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T Sakamoto, H Sakamoto, S J Sheu, K Gabrielian, S J Ryan, D R Hinton; Intercellular gap formation induced by thrombin in confluent cultured bovine retinal pigment epithelial cells.. Invest. Ophthalmol. Vis. Sci. 1994;35(2):720-729.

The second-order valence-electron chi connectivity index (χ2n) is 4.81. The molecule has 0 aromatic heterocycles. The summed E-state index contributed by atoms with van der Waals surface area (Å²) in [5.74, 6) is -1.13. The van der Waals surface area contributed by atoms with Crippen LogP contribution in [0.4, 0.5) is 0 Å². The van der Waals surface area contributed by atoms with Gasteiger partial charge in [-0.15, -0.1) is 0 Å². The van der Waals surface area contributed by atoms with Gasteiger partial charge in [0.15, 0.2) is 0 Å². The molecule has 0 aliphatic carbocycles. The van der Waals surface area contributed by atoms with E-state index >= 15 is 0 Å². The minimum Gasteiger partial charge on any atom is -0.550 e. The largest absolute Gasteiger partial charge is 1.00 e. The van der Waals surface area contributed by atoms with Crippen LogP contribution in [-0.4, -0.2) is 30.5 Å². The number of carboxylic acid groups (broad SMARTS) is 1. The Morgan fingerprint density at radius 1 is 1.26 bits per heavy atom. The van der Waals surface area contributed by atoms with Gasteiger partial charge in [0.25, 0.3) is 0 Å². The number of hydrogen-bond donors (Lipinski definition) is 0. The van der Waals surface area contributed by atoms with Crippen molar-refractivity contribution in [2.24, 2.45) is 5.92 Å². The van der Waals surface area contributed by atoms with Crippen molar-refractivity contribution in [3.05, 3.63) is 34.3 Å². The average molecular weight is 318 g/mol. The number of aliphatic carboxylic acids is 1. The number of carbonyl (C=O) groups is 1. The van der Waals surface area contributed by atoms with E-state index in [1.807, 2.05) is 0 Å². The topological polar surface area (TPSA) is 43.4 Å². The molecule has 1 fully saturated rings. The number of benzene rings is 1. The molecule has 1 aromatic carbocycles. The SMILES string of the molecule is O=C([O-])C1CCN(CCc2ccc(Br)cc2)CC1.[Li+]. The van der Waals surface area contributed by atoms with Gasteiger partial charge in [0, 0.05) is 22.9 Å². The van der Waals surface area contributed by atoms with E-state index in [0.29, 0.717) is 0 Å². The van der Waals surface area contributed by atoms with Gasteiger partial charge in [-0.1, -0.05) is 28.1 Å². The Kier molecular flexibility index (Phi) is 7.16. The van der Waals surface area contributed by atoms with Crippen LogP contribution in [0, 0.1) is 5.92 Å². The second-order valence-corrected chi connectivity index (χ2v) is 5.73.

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PURPOSE: Thrombin is formed at the site of intraocular hemorrhage and may be important in the development of progressive retinal damage. The authors observed that thrombin-treated bovine retinal pigment epithelial (RPE) cell cultures develop intercellular gaps and initiated this study to examine in detail the effects of thrombin on RPE cell morphology, adhesion, and cytoskeleton. METHODS: Confluent cultures of bovine RPE cells were incubated for various times (0 to 24 hours) with alpha-thrombin (0.1 to 100 U/ml) or enzymatically inactive thrombin. Intercellular gaps were quantitated by light microscopy in ten representative fields (magnification X400) as number of gaps per field (gaps/f). RPE cytoskeleton was studied using immunofluorescent staining for vinculin and F-actin. The mechanism of thrombin-induced RPE cell gap formation was studied by preincubation with specific drugs, including a protein kinase inhibitor (staurosporine), protein kinase C inhibitors (H-7 and calphostin C), cyclic adenosine monophosphate (cAMP) inducer (forskolin), and cytoskeleton-disrupting agents (cytochalasin B or colchicine). RESULTS: Intercellular gaps (20 to 80 microns in diameter) were markedly increased in number in thrombin-treated cultures in a dose-dependent and time-dependent manner and were associated with an alteration in the distribution of F-actin and vinculin. Whereas control cultures showed 3.3 +/- 2.4 gaps/f, incubation with 8 U/ml of alpha-thrombin for 3 hours resulted in 44.8 +/- 15.3 gaps/f. These changes were most prominent shortly after the 3-hour coincubation, but the cultures did return to their original confluent state within 24 hours. Cultures treated with an enzymatically inactive thrombin showed fewer intercellular gaps than those treated with enzymatically active thrombin but had significantly more intercellular gaps than control cultures. Thrombin-induced intercellular gap formation was blocked by preincubation with forskolin (14.6 +/- 7.1 gaps/f), staurosporine (10.2 +/- 5.0 gaps/f), or H-7 (24.5 +/- 9.8 gaps/f). CONCLUSIONS: Exposure to an enzymatically active thrombin results in formation of intercellular gaps between cultured RPE cells. Inhibition of this phenomenon by protein kinase inhibitors and by a cAMP inducer suggests that this effect is mediated, at least in part, through protein kinase C- and cAMP-dependent pathways. Thrombin generation associated with intraocular hemorrhage may thus result in direct damage to the RPE monolayer, possibly via the same pathway(s).
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